By Brian D. Pedrow and Shannon N. Attalla
On May 1, in its Lion Elastomers decision, the Board overruled Trump-era precedent (General Motors) that made it easier for employers to discipline workers for outbursts in the context of workplace activism and union-related activity. The Board reinstated prior precedent (Atlantic Steel and its progeny) that provides more leeway for worker outbursts when engaging in activities protected under the National Labor Relations Act, reasoning that this context is different from ordinary workplace exchanges.
Specifically, the Board reinstated three separate standards, each applicable to a different context. In the context of employee misconduct during discussions with management, the Board reinstated Atlantic Steel’s four-factor test to determine if employee misconduct is severe enough to lose Section 7 protection. Under this standard, the following four-factors are relevant: (1) the place of the discussion; (2) the subject matter of the discussion; (3) the nature of the employee’s outburst; and (4) whether the outburst was, in any way, provoked by the employer’s unfair labor practice.
In the context of misconduct during coworker discussions or in making social media posts, the Board reinstated the “totality of the circumstances” test under Atlantic Steel.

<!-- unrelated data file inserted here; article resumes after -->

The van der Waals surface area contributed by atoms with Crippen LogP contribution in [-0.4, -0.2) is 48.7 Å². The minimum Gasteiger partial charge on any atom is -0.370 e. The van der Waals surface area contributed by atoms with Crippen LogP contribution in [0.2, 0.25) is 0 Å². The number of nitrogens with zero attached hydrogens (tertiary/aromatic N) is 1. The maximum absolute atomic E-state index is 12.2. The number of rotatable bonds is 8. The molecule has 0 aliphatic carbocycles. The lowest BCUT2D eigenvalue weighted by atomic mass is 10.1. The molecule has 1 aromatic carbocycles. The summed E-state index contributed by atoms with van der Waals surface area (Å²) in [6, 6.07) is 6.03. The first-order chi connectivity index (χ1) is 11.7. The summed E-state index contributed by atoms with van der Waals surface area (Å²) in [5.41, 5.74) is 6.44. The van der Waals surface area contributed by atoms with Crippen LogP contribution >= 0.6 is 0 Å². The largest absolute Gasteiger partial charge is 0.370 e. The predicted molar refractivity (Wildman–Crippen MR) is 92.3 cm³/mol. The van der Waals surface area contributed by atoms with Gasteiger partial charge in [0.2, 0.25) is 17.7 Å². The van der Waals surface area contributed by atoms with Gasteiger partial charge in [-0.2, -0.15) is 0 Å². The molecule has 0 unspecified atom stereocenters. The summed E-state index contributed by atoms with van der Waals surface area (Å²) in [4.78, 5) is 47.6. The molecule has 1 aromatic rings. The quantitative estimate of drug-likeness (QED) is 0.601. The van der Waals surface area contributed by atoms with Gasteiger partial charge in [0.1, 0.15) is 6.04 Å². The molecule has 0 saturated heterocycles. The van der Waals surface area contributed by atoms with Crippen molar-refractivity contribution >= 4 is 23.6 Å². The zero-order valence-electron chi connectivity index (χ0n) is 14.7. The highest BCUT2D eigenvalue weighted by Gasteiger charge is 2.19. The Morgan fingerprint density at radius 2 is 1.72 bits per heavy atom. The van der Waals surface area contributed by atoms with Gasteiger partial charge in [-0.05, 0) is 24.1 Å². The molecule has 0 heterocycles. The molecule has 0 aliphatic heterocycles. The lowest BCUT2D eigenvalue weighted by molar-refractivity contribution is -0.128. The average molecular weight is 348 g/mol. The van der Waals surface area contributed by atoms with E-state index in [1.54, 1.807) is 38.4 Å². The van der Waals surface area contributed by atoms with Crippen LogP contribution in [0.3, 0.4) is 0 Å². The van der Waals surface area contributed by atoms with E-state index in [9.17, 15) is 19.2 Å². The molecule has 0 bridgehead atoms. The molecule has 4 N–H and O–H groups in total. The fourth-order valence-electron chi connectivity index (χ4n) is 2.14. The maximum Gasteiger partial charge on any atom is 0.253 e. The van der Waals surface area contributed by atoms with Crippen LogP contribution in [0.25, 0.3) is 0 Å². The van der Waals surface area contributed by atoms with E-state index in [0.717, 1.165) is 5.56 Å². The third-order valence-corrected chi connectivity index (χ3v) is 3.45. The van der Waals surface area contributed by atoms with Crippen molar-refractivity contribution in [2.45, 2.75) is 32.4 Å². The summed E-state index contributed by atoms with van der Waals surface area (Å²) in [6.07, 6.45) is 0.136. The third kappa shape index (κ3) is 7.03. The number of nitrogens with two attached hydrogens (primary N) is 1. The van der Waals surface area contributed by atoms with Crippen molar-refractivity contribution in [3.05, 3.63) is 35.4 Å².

And, finally, in the context of misconduct on the picket line, the Board reinstated the Clear Pine Mouldings standard. Under this standard, the Board considers whether, under all of the circumstances, non-strikers reasonably would have been coerced or intimidated by the picket-line conduct.
Applying the Atlantic Steel standard to the facts at issue, i.e. an employee outburst during a safety meeting—during which the employee used a loud and frustrated tone, stated that another employee could “go ahead and leave,” and cut a supervisor off—the Board determined that the conduct at issue was not severe enough to lose the Act’s protections. Accordingly, the Board ordered that the employer rehire the discharged worker and give him compensation for lost wages and benefits.
As a result, employers should consider each standard before taking action with respect to employee communications and misconduct in furtherance of work-related activism or union activity. Ballard Spahr’s Labor and Employment Group regularly advises clients on matters concerning the NLRA, preparing separation agreements, and the intersection of these issues.